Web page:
How Does an ENT Doctor Help You?
Otolaryngologist. The word is a mouthful and not one you want to run into during a spelling bee: An otolaryngologist (pronounced: Oh-toe-lair-in-gol-o-gist) is more commonly called an ENT, or ear, nose and throat doctor.
SO, WHAT’S AN ENT AND HOW CAN ONE HELP YOU?
Otolaryngology is the medical specialty focused on treating diseases of the ear, nose and throat. It’s the oldest medical specialty in the United States, according to the American Academy of Otolaryngology. ENTs treat a wide variety of ailments, including:
ENTs not only prescribe medicine for allergy problems, they also determine the cause of the allergies. We often use immunotherapy (“allergy shots”) to help patients build up a tolerance to allergens and reduce troublesome symptoms.
ENTs treat ear infections and remove impacted wax or objects that have become lodged in the ear. They also treat patients experiencing tinnitus (ringing in the ears).
Why do ENTs treat balance disorders? Because balance is controlled by tiny structures within the inner ear. An otolaryngologist can determine the underlying cause of your dizziness and provide relief.
ENTs work closely with audiologists to determine the cause and best treatment options for hearing loss.
ENTs help patients with a wide variety of sinus problems, including chronic rhinosinusitis (a sinus infection), and fungal sinusitis.
DISEASES OF THE LARYNX (VOICE BOX)
Ear, nose and throat doctors repair the larynx and are instrumental in detecting (and removing) head, throat and mouth cancers.
Otolaryngologists not only treat nasal congestion, they examine the underlying cause of the problem. Congestion can be caused by allergies, sinus infections, or structural problems with the nose, such as a deviated septum.
SPEECH AND SWALLOWING DISORDERS
ENTs work with speech-language pathologists to diagnose and treat voice disorders, swallowing problems and speech difficulties due to strokes or head and neck cancers.
SLEEP APNEA AND SLEEP DISORDERS
Restricted airways can lead to a potentially dangerous condition called sleep apnea. Ear, nose and throat doctors may prescribe a sleep study to determine the best course of treatment.
ENT doctors are also skilled surgeons. They correct issues that arise from deformities, trauma, or other problems with the ears, nose and throat. They perform different types of surgeries such as:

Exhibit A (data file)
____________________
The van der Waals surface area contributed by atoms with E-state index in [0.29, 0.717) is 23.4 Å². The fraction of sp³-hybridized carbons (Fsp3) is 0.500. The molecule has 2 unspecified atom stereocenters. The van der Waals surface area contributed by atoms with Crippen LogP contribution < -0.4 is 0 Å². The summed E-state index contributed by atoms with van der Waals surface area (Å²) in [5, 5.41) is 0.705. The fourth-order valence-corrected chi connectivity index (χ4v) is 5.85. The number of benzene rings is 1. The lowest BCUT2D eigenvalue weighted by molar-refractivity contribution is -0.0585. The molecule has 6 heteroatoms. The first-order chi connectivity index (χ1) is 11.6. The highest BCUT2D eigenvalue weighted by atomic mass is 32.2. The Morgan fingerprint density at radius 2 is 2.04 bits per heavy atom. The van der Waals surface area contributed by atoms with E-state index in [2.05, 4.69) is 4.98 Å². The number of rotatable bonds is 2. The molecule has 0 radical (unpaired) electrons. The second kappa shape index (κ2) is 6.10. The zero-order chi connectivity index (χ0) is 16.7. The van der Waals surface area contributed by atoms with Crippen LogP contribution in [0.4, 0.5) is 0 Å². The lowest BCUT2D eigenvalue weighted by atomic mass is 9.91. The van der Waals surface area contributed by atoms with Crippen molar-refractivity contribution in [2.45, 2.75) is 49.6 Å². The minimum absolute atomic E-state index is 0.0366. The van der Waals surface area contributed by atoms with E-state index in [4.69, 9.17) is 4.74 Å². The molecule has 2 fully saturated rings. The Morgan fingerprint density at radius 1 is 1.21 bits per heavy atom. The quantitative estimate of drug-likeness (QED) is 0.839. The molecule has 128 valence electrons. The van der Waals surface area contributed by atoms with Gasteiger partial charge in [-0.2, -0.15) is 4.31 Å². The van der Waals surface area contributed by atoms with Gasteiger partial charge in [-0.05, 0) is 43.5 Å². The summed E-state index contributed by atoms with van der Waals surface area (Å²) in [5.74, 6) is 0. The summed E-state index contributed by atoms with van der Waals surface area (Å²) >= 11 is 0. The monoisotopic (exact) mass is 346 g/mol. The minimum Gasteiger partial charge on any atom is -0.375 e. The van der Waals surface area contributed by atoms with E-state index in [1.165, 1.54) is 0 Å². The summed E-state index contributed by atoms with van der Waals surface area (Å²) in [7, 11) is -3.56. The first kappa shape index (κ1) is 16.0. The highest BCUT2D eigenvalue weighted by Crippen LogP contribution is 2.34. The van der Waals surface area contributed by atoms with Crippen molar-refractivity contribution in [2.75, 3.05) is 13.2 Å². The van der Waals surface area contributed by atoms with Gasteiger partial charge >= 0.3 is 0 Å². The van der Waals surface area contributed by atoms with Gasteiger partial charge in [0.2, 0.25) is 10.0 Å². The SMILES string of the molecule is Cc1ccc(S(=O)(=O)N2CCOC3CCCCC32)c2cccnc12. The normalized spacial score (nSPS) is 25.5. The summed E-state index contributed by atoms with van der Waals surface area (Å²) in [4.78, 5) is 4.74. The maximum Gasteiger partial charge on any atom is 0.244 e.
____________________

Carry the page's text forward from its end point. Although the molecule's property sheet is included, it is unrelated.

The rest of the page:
- Tonsillectomies (tonsil removal)
- Myringotomies (insertion of “ear tubes” to alleviate chronic ear infections)
- Plastic surgery for both cosmetic and medical purposes. Plastic surgery includes rhinoplasty (a “nose job”), a blepharoplasty (treatment to correct drooping eyelids) or corrective reconstructive surgery following skin cancer removal. Patients with breathing problems can benefit from surgery that widens nasal passages or repairs a deviated septum.
- Sinus surgery: ENTs may perform a balloon sinuplasty to open narrow or blocked sinus passages.
- Removing nasal polyps
- Removing tumors – particularly those of the head, neck, and thyroid gland
HOW ARE EAR, NOSE AND THROAT SPECIALISTS TRAINED?
Typically, ENTs must complete up to 15 years of college and training in to be certified by the American Board of Otolaryngology. This includes an undergraduate degree, medical school, and at least five years of post-graduate specialty training. Some ear, nose and throat doctors may decide to specialize further. These specialties include concentration on allergy treatment, sleep disorders, and treating diseases of the nose (rhinology). Still others may choose to focus on pediatric otolaryngology.
ENTs can also select one of several surgical areas for their focus. These may include head and neck surgery, cosmetic plastic surgery, or reconstructive surgery.
WHO CAN BENEFIT FROM VISITING AN EAR, NOSE AND THROAT SPECIALIST?
A wide variety of people can benefit from the services of an ENT. This not only includes those who have sleep problems due to snoring / sleep apnea, but anyone with chronic sinus infections, hearing loss, or seasonal allergies. Children who have repeated ear infections may find relief through treatment or surgery performed by an ENT.
Some insurance companies may require a referral from a primary care physician before seeing an ENT, so be sure to check with your policy representative. For more information on ear, nose and throat doctors, and for valuable patient information, visit the website for the American Academy of Otolaryngology- Head and Neck Surgery.